New Regulations Effective July 30, 2021
The Planning and Zoning division is working on updates to the City’s building code for the floodplain areas around the Big Sioux River. These changes will affect construction on new and existing properties within the floodplain. More information about floodplains can be found here.
These changes will not affect your homeowner or flood insurance, nor will they change the FEMA floodplain map itself. The proposed changes are general suggestions and are being offered here for the public to review.
The City of Sioux Falls adopted these regulations on July 6, 2021 and they became effective on July 30, 2021.
Changes include, but are not limited to:
- Base-level engineering: The City would like to be able to use accurate data to identified floodplains earlier in the FEMA map process. These areas are typically the areas leading into floodplains along smaller tributaries going into the Big Sioux River or other waterways in the area.
- Substantial improvement: The City would like to track improvements to structures over 3 years (starting in 2023) so that any major improvement or repair (over 45% of the value of the building) would need to meet current standards.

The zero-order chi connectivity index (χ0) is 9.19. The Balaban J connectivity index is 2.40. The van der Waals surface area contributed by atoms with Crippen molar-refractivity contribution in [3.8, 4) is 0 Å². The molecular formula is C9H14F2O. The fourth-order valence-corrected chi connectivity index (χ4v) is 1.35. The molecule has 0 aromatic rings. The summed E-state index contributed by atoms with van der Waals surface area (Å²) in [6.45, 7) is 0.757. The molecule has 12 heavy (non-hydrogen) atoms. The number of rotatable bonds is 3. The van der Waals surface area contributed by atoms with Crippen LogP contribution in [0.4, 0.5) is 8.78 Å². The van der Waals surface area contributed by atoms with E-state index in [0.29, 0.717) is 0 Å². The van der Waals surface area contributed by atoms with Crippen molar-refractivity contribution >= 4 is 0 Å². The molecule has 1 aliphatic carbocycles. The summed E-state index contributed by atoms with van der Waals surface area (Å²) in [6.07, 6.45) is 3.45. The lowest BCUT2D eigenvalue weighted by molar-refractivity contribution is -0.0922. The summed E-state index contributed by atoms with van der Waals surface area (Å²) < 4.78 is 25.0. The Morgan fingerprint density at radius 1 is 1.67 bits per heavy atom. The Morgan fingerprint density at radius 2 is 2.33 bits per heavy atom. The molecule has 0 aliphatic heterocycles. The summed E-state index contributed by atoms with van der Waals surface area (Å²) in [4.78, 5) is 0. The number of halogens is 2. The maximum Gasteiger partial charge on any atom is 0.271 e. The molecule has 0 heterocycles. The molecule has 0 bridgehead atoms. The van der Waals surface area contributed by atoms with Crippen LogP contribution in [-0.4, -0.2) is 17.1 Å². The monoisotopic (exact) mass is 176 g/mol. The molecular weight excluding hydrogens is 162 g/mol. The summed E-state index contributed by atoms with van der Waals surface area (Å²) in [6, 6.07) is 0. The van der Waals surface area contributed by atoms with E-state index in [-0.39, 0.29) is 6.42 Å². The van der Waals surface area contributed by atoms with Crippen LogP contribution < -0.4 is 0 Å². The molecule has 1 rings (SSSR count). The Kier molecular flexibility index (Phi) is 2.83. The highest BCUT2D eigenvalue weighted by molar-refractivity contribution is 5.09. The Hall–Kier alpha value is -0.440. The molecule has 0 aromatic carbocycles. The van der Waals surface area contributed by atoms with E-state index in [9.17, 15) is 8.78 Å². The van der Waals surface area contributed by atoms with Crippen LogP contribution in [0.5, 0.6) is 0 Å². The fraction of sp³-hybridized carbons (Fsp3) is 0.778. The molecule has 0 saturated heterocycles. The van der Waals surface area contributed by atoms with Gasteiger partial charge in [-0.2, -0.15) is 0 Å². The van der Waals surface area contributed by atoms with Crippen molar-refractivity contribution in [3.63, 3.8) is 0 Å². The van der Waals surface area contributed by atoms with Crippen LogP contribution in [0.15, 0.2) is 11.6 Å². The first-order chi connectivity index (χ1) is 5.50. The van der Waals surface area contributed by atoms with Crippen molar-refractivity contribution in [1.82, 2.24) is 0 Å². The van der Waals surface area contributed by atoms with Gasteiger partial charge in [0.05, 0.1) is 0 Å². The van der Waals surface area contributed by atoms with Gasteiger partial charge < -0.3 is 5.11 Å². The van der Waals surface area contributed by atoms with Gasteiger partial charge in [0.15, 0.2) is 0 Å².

Example: A house was repaired for tornado damage, and then flood damage the next year. If the combined cost of both projects were worth more than 45% of the value of the building, the building will need to be razed or rebuilt.
- Freeboard: The City would like to provide an additional level of protection to properties by increasing the minimum height above the flood level from 2 to 3 feet. This increase will help keep properties safer during events and help keep properties above the flood level after future map updates that may increase the elevation of the flood level. This is only applicable to new or substantially improved buildings.
- Comp Storage: The City would like to protect the water storage areas that happen during a flooding event by not allowing areas to place new fill, but by moving these areas to another site within the same general area.
Example: If a property owner wanted to raise an area for a new garage, they would be required to provide an area of the same size in the same neighborhood (on their property or if they have an agreement to another property.
Full list of proposed changes
The typical cost in staff time and materials for a floodplain development permit varies by each permit but typically that amount is closer to $110.00 per permit. Permits for zoning projects such as decks, sheds, and fences would not be required to pay a fee. A floodplain permit is still required for zoning projects.
The City would start to permit and limit temporary storage of materials within the regulated floodplain so that any storage pile was restricted in time and had a plan in place to move the materials in the event of an impending flood.
Frequently Asked Questions
This map will allow you to see whether your property is within the floodplain: